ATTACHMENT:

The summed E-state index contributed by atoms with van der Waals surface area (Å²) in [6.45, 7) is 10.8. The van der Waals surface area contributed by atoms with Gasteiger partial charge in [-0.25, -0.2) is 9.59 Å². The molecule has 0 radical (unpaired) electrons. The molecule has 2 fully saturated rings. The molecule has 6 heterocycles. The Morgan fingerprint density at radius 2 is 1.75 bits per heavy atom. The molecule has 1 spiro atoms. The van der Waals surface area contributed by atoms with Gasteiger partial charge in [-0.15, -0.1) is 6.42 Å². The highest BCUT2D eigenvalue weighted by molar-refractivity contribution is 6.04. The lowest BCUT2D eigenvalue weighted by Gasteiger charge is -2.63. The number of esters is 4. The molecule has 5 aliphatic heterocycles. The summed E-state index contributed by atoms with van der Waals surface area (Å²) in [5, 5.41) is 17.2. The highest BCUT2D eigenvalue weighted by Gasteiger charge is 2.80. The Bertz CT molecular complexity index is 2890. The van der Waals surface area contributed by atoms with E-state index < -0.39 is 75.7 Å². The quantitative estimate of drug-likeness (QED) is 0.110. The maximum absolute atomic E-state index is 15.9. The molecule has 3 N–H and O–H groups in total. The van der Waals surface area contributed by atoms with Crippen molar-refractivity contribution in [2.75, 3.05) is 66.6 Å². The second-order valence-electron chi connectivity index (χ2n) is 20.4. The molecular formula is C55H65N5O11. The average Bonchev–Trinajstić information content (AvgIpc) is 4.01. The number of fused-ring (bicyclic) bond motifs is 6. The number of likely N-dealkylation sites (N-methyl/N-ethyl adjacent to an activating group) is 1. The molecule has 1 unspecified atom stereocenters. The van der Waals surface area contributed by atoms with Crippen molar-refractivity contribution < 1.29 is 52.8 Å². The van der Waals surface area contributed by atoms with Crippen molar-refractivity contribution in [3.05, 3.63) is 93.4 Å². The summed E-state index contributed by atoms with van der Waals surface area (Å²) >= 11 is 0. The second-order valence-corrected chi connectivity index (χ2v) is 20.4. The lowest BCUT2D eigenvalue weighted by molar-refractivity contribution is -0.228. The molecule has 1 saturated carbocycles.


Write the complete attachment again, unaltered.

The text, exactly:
The summed E-state index contributed by atoms with van der Waals surface area (Å²) in [6.45, 7) is 10.8. The van der Waals surface area contributed by atoms with Gasteiger partial charge in [-0.25, -0.2) is 9.59 Å². The molecule has 0 radical (unpaired) electrons. The molecule has 2 fully saturated rings. The molecule has 6 heterocycles. The Morgan fingerprint density at radius 2 is 1.75 bits per heavy atom. The molecule has 1 spiro atoms. The van der Waals surface area contributed by atoms with Gasteiger partial charge in [-0.15, -0.1) is 6.42 Å². The highest BCUT2D eigenvalue weighted by molar-refractivity contribution is 6.04. The lowest BCUT2D eigenvalue weighted by Gasteiger charge is -2.63. The number of esters is 4. The molecule has 5 aliphatic heterocycles. The summed E-state index contributed by atoms with van der Waals surface area (Å²) in [5, 5.41) is 17.2. The highest BCUT2D eigenvalue weighted by Gasteiger charge is 2.80. The Bertz CT molecular complexity index is 2890. The van der Waals surface area contributed by atoms with E-state index < -0.39 is 75.7 Å². The quantitative estimate of drug-likeness (QED) is 0.110. The maximum absolute atomic E-state index is 15.9. The molecule has 3 N–H and O–H groups in total. The van der Waals surface area contributed by atoms with Crippen molar-refractivity contribution in [2.75, 3.05) is 66.6 Å². The second-order valence-electron chi connectivity index (χ2n) is 20.4. The molecular formula is C55H65N5O11. The average Bonchev–Trinajstić information content (AvgIpc) is 4.01. The number of fused-ring (bicyclic) bond motifs is 6. The number of likely N-dealkylation sites (N-methyl/N-ethyl adjacent to an activating group) is 1. The molecule has 1 unspecified atom stereocenters. The van der Waals surface area contributed by atoms with Crippen molar-refractivity contribution < 1.29 is 52.8 Å². The van der Waals surface area contributed by atoms with Crippen molar-refractivity contribution in [3.05, 3.63) is 93.4 Å². The summed E-state index contributed by atoms with van der Waals surface area (Å²) >= 11 is 0. The second-order valence-corrected chi connectivity index (χ2v) is 20.4. The lowest BCUT2D eigenvalue weighted by molar-refractivity contribution is -0.228. The molecule has 1 saturated carbocycles.